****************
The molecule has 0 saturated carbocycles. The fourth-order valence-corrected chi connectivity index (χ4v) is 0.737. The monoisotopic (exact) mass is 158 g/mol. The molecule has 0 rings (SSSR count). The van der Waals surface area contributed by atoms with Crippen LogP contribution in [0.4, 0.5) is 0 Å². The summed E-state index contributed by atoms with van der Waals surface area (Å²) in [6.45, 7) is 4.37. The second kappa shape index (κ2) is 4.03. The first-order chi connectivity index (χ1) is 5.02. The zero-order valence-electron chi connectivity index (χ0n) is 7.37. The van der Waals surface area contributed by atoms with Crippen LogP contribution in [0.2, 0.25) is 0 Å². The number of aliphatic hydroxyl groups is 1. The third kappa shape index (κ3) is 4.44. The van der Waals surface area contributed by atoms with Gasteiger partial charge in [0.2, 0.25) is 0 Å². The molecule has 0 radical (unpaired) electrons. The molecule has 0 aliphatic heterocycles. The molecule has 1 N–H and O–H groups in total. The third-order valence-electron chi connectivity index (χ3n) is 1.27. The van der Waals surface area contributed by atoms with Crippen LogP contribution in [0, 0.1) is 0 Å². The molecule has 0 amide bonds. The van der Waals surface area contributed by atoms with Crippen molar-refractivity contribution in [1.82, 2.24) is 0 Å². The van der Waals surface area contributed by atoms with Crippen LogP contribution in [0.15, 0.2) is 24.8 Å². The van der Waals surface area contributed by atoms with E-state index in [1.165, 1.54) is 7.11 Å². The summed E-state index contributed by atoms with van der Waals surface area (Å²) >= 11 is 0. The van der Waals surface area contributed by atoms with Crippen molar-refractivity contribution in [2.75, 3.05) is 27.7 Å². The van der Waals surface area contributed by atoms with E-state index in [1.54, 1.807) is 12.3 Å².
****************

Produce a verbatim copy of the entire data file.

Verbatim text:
The molecule has 0 saturated carbocycles. The fourth-order valence-corrected chi connectivity index (χ4v) is 0.737. The monoisotopic (exact) mass is 158 g/mol. The molecule has 0 rings (SSSR count). The van der Waals surface area contributed by atoms with Crippen LogP contribution in [0.4, 0.5) is 0 Å². The summed E-state index contributed by atoms with van der Waals surface area (Å²) in [6.45, 7) is 4.37. The second kappa shape index (κ2) is 4.03. The first-order chi connectivity index (χ1) is 5.02. The zero-order valence-electron chi connectivity index (χ0n) is 7.37. The van der Waals surface area contributed by atoms with Crippen LogP contribution in [0.2, 0.25) is 0 Å². The number of aliphatic hydroxyl groups is 1. The third kappa shape index (κ3) is 4.44. The van der Waals surface area contributed by atoms with Gasteiger partial charge in [0.2, 0.25) is 0 Å². The molecule has 0 radical (unpaired) electrons. The molecule has 0 aliphatic heterocycles. The molecule has 1 N–H and O–H groups in total. The third-order valence-electron chi connectivity index (χ3n) is 1.27. The van der Waals surface area contributed by atoms with Crippen LogP contribution in [0, 0.1) is 0 Å². The molecule has 0 amide bonds. The van der Waals surface area contributed by atoms with Crippen molar-refractivity contribution in [1.82, 2.24) is 0 Å². The van der Waals surface area contributed by atoms with Crippen LogP contribution in [0.15, 0.2) is 24.8 Å². The van der Waals surface area contributed by atoms with E-state index in [1.165, 1.54) is 7.11 Å². The summed E-state index contributed by atoms with van der Waals surface area (Å²) >= 11 is 0. The van der Waals surface area contributed by atoms with Crippen molar-refractivity contribution in [2.75, 3.05) is 27.7 Å². The van der Waals surface area contributed by atoms with E-state index in [1.54, 1.807) is 12.3 Å².